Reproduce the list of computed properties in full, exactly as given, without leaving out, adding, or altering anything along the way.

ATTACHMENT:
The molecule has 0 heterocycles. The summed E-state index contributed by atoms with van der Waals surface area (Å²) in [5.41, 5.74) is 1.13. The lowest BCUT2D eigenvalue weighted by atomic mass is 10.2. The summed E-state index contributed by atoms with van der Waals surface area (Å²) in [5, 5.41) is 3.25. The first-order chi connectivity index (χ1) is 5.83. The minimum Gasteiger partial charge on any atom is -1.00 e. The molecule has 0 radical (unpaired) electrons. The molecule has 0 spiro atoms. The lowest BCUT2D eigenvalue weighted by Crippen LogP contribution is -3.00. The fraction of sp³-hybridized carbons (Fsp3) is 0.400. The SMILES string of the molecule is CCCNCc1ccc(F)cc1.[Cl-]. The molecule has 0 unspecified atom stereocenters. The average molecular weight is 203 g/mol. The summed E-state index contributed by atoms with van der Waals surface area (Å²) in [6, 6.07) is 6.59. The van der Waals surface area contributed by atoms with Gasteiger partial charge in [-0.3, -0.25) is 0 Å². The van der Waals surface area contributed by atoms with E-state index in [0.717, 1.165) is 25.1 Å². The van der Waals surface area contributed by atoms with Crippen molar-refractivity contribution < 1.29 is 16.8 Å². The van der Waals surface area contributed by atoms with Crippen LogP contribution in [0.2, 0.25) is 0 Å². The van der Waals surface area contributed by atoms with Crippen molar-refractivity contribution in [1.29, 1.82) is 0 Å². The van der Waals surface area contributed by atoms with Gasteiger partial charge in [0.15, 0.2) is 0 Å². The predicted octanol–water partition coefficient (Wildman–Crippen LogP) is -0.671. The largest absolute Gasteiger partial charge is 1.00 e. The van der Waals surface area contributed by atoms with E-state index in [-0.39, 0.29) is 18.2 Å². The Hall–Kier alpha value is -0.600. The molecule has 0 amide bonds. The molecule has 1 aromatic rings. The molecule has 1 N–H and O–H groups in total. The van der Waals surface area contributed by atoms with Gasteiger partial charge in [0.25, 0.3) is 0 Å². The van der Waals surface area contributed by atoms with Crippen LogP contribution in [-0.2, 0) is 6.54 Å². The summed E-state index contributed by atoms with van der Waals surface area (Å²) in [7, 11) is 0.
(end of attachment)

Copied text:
The molecule has 0 heterocycles. The summed E-state index contributed by atoms with van der Waals surface area (Å²) in [5.41, 5.74) is 1.13. The lowest BCUT2D eigenvalue weighted by atomic mass is 10.2. The summed E-state index contributed by atoms with van der Waals surface area (Å²) in [5, 5.41) is 3.25. The first-order chi connectivity index (χ1) is 5.83. The minimum Gasteiger partial charge on any atom is -1.00 e. The molecule has 0 radical (unpaired) electrons. The molecule has 0 spiro atoms. The lowest BCUT2D eigenvalue weighted by Crippen LogP contribution is -3.00. The fraction of sp³-hybridized carbons (Fsp3) is 0.400. The SMILES string of the molecule is CCCNCc1ccc(F)cc1.[Cl-]. The molecule has 0 unspecified atom stereocenters. The average molecular weight is 203 g/mol. The summed E-state index contributed by atoms with van der Waals surface area (Å²) in [6, 6.07) is 6.59. The van der Waals surface area contributed by atoms with Gasteiger partial charge in [-0.3, -0.25) is 0 Å². The van der Waals surface area contributed by atoms with E-state index in [0.717, 1.165) is 25.1 Å². The van der Waals surface area contributed by atoms with Crippen molar-refractivity contribution < 1.29 is 16.8 Å². The van der Waals surface area contributed by atoms with Crippen LogP contribution in [0.2, 0.25) is 0 Å². The van der Waals surface area contributed by atoms with Crippen molar-refractivity contribution in [1.29, 1.82) is 0 Å². The van der Waals surface area contributed by atoms with Gasteiger partial charge in [0.15, 0.2) is 0 Å². The predicted octanol–water partition coefficient (Wildman–Crippen LogP) is -0.671. The largest absolute Gasteiger partial charge is 1.00 e. The van der Waals surface area contributed by atoms with E-state index in [-0.39, 0.29) is 18.2 Å². The Hall–Kier alpha value is -0.600. The molecule has 0 amide bonds. The molecule has 1 aromatic rings. The molecule has 1 N–H and O–H groups in total. The van der Waals surface area contributed by atoms with Gasteiger partial charge in [0.25, 0.3) is 0 Å². The van der Waals surface area contributed by atoms with Crippen LogP contribution in [-0.2, 0) is 6.54 Å². The summed E-state index contributed by atoms with van der Waals surface area (Å²) in [7, 11) is 0.